National Treasure, Elizabeth Spencer


In Memoriam


When she died last December at the age of ninety-eight, the novelist Elizabeth Spencer was described as “a national treasure.” The author of nine novels, eight story collections, a memoir, and a play, she had mastered every mode of literary fiction. Her first novel appeared in 1948 and her most recent book in 2014. On the page, Spencer makes what’s technically difficult seem unusually clear, then psychologically inevitable. From the start, her voice was praised for its tonal nuance, its stratospheric empathy. Spencer had the gift for infusing social situations with a bullfight’s fatality.

She was born in 1921 in the waning plantation culture of Carrollton, Mississippi. Senator John McCain was her second cousin. She grew up owning a horse and believing in ghosts. The subject of race was inescapable in the Jim Crow South and it figured strongly in her fiction.

At her career’s very start, Elizabeth Spencer won the admiration of wise older writers, fine judges of talent like Robert Penn Warren and Eudora Welty. They identified her depth of insight, her fellow feeling, and the warm richness of her character.

A Guggenheim Fellowship in 1953 allowed her to depart Mississippi for Italy. There she met and married John Rusher, an Englishman from Cornwall. The couple moved to Montreal in 1956. I first encountered Spencer when I published my first story at age twenty-six. She sent me a letter praising what I’d done. Beginner’s luck on all fronts. When Spencer became writer in residence at the University of North Carolina in 1986, she took up residence in Chapel Hill, where we became neighbors.

Though she was my parents’ age, I always considered her a contemporary. I admired her irreverent wit, her forgiving nature, her unsentimental love of animals. Elizabeth had some essential confidence that made her wonderfully receptive to others. Thin, she wore clothes it seemed she’d always owned. She was beautiful but—as a lapsed tomboy—didn’t seem to have noticed yet. She was an old hand at receiving and flirting with “gentleman callers,” and I was quite happy to be one. Her loyalty to friends was returned by a community that quietly adored her.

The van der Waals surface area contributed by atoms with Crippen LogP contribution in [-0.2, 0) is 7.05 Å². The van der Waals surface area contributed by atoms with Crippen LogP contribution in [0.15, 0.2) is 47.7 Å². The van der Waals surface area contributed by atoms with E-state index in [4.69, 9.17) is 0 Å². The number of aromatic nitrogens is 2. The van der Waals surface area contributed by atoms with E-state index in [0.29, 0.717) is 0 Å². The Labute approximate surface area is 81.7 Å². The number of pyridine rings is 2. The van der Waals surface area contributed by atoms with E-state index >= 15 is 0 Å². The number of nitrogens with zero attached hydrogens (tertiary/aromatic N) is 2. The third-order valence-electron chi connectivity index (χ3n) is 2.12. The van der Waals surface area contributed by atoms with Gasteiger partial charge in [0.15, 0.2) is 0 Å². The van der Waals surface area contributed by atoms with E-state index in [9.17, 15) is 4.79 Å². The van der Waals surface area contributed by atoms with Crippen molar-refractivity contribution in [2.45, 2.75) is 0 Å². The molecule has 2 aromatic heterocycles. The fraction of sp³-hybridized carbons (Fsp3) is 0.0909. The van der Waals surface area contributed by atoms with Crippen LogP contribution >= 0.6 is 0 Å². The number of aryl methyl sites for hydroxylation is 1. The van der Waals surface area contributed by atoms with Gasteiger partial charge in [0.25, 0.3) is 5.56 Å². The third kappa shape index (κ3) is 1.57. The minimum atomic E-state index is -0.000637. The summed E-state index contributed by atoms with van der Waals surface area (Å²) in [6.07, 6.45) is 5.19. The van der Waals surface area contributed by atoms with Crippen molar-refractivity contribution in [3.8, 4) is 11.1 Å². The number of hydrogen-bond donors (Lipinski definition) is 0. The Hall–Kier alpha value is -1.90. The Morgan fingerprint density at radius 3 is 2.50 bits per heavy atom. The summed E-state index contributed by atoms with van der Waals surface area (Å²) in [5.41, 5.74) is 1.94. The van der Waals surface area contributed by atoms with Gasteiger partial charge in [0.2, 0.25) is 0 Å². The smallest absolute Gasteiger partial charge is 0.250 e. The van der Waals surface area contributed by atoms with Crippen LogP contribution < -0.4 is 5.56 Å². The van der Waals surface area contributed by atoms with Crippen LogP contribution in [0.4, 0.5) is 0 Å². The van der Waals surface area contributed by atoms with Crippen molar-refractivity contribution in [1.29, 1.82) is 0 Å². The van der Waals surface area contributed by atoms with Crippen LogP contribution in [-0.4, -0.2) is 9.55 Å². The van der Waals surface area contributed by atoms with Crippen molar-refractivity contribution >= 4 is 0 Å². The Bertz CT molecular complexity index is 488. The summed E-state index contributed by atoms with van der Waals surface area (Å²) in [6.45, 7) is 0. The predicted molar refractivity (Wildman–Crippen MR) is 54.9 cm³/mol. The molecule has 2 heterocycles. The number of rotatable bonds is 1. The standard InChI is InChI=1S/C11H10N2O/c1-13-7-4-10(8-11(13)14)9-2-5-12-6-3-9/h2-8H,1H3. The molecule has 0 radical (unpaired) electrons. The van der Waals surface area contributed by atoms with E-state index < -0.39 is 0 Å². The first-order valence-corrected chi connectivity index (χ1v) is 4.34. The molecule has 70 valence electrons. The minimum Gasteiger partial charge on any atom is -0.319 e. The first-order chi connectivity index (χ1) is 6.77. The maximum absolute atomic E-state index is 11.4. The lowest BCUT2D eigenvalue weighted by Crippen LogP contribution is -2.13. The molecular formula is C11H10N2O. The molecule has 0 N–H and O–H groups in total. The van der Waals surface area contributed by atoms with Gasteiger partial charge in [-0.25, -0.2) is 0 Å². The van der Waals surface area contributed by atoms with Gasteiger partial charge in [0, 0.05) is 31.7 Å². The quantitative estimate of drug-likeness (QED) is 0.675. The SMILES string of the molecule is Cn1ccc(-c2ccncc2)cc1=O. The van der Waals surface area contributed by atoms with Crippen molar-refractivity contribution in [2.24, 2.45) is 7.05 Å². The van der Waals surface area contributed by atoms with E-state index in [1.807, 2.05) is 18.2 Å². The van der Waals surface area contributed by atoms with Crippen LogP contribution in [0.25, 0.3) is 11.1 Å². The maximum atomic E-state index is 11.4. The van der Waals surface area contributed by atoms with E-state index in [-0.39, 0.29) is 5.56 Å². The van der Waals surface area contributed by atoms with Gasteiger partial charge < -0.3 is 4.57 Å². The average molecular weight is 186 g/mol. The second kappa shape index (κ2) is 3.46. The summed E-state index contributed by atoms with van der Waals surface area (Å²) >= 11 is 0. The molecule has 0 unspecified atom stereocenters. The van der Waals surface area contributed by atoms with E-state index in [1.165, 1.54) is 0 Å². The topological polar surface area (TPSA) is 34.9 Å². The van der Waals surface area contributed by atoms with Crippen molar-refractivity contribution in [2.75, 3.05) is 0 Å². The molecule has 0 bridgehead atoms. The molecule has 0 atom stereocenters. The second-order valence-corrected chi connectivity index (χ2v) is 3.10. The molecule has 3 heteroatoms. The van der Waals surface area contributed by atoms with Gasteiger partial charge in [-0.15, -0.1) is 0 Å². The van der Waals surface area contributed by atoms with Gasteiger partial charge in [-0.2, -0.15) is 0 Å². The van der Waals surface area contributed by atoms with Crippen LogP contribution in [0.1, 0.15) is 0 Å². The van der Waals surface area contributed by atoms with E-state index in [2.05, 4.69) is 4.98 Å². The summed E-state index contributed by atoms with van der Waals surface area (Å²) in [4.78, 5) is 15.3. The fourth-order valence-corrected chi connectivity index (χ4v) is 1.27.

Spencer’s fiction reveals a trenchant eye for what’s questing and ludicrous and therefore fully human. She has the keenest ear for all that people try to say but rarely speak aloud. She proved herself an indispensable witness to the difficulties of having a home and then leaving it, to the struggles of smart, sexually alive young women trying to find their way in the world. She had an aristocrat’s insouciant talent for being talented. She treated others as her equals, though few actually were.

Her 1956 novel The Voice at the Back Door offered a prophetic overview of the Civil Rights era. The work chronicles the twisted politics surrounding a small town’s execution of black citizens. The New York Times pronounced it “practically perfect.” Editorial pages in Mississippi rebuked her as a traitor. The book was unanimously chosen by the Pulitzer jurors, but its governing committee chose to give no prize in 1957. Spencer’s candor about virulent segregationist racism is sometimes cited as the reason her award was withheld. Four years later, in 1961, To Kill a Mockingbird—based on a similar racial crime and clearly influenced by Spencer’s book—told its story from a child’s perspective and won the Pulitzer.

In 1962, Spencer’s long story “The Light in the Piazza” was filmed with Olivia de Havilland. And in 2005, the work became an opera of great freshness and force, winning six Tony Awards. It has become a staple of world theater.

In The Paris Review’s Art of Fiction interview, Spencer was asked if she had ever adjusted to leaving the South. She responded, “Oh, no, I can never ‘adjust’ to losing anything I love. You have to count on memory more and daily rhythms less. But memory is a muse, after all, a girl with a vital life of her own.”

Let it be stated: as great as Elizabeth Spencer will remain on the page, she equaled and surpassed that as a friend.


Allan Gurganus’s books include Local Souls and Oldest Confederate Widow Tells All. Winner of the Los Angeles Times Book Prize, Gurganus is a Guggenheim Fellow and a member of the American Academy of Arts and Letters.